London, England (CNN) -- British Airways and the union representing its cabin crew were holding talks Saturday aimed at heading off a series of three planned strikes, the group mediating the talks said.
The two sides were meeting at the central London headquarters of ACAS, the Advisory, Conciliation and Arbitration Service, a spokeswoman said. It wasn't clear whether BA and the Unite union were meeting face to face.
The first strike is due to start Monday and last for five days. Two others are scheduled soon afterward, all part of the union's long-running dispute with BA over pay and working conditions.
"I believe that there is a window of opportunity this weekend for a negotiated settlement to be achieved." ACAS chief conciliator Peter Harwood said in a statement given to Britain's Press Association. "If an agreement is not reached this weekend, there is every possibility that additional pressures on both sides will ensue which will make a final resolution more problematic."
The Unite union, which represents almost all of BA's 15,000 cabin crew members, went on strike over the issues twice in March, grounding flights and causing travel chaos for thousands of passengers across the globe. Talks since then have failed to resolve the dispute, leading Unite to call the strikes this month and next.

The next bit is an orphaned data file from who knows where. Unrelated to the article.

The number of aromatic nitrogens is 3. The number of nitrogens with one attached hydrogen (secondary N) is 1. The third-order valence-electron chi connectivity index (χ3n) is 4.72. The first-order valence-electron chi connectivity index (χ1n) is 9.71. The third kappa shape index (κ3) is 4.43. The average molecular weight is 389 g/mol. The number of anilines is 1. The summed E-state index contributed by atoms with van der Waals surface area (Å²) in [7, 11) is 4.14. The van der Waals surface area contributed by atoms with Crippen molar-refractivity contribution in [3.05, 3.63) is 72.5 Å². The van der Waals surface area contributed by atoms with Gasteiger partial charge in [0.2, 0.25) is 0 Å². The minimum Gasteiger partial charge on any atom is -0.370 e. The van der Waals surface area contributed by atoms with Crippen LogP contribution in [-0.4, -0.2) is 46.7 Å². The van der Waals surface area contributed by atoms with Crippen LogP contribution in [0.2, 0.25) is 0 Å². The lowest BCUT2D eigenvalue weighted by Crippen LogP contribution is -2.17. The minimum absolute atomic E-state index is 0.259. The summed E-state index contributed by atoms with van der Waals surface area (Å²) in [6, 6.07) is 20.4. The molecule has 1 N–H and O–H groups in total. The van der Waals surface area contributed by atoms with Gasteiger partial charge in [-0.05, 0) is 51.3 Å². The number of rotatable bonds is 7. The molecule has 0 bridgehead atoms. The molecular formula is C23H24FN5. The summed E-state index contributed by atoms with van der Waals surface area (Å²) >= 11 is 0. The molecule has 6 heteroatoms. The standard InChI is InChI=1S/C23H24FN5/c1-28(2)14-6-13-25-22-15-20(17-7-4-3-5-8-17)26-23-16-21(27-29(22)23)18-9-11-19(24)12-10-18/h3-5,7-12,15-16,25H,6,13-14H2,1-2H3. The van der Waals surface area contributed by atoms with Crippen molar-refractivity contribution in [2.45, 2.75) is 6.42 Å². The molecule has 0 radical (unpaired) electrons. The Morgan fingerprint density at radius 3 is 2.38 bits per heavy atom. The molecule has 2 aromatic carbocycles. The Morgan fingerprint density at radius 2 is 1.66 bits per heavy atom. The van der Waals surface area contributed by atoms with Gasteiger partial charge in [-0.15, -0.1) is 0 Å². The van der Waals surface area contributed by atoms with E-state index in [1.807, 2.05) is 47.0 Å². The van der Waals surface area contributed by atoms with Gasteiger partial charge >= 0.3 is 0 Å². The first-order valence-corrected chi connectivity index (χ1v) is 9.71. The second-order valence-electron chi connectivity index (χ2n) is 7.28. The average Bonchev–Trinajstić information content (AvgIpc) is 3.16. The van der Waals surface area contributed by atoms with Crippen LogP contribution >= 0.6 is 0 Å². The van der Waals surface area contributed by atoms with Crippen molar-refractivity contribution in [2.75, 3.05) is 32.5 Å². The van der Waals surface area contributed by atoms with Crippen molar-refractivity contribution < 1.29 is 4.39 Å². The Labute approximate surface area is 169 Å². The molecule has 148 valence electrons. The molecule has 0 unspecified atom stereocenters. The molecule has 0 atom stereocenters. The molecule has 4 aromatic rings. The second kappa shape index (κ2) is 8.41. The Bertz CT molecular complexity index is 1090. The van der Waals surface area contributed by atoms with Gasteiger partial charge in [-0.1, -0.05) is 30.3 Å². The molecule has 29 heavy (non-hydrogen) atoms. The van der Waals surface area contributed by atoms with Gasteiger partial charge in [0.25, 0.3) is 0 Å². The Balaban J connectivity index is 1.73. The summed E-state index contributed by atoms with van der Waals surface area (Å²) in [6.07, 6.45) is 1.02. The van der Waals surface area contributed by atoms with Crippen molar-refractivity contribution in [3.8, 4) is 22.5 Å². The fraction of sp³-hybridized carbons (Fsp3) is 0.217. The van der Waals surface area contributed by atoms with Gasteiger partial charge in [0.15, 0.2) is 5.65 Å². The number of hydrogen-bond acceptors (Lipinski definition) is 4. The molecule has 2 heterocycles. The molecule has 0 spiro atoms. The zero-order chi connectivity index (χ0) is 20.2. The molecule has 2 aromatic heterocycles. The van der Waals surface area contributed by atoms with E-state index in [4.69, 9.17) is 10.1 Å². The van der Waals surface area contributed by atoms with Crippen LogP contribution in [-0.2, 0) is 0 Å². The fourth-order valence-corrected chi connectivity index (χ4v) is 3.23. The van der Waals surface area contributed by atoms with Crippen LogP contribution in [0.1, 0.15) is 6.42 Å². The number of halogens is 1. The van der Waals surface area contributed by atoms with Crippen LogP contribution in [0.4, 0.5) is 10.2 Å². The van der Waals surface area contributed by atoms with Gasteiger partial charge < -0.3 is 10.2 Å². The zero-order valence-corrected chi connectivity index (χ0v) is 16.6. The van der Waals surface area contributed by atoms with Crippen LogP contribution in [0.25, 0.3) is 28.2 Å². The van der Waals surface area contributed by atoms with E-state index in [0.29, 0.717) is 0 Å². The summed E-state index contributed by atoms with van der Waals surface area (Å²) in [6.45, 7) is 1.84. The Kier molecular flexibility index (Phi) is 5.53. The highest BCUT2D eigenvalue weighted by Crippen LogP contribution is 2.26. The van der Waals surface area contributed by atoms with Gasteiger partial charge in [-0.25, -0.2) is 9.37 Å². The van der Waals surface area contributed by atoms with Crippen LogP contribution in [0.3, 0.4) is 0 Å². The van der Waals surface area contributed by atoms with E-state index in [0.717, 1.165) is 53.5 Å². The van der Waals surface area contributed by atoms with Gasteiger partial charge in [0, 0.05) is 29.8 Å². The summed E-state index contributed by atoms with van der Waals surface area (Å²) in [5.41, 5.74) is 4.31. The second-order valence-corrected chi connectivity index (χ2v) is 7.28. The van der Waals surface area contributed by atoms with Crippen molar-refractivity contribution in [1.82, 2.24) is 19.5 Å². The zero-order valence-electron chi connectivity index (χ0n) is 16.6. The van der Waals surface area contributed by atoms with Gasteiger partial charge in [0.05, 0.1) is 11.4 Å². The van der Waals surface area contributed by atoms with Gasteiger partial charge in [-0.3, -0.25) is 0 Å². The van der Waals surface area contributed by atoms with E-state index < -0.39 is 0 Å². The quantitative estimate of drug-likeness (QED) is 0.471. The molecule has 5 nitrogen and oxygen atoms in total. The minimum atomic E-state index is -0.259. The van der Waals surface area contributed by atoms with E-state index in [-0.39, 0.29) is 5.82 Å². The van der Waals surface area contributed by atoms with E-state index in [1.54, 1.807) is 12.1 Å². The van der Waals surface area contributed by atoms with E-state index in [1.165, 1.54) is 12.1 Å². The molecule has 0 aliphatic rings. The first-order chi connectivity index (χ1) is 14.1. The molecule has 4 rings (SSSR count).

Unite initially planned a series of four strikes, with the first one to have started May 18, but BA won an injunction that halted them. Unite won an appeal against the injunction a few days later and vowed the remaining three strikes would continue as planned.
Unite Joint General-Secretary Derek Simpson said Saturday a resolution was possible, hinting that the only sticking point remained BA's revocation of travel perks for those staff that went on strike in March.
He said the outcome of Saturday's talks was in the hands of BA Chief Executive Willie Walsh
"We can reach a settlement here, but he's got to turn around and remove those vindictive, petty sanctions," Simpson told Sky News.
BA has said it will implement contingency plans that will allow it to fly more than 70 percent of its customers during the first strike. It plans to operate all flights from Gatwick and London City Airports and more than half of its schedule from Heathrow, its main hub.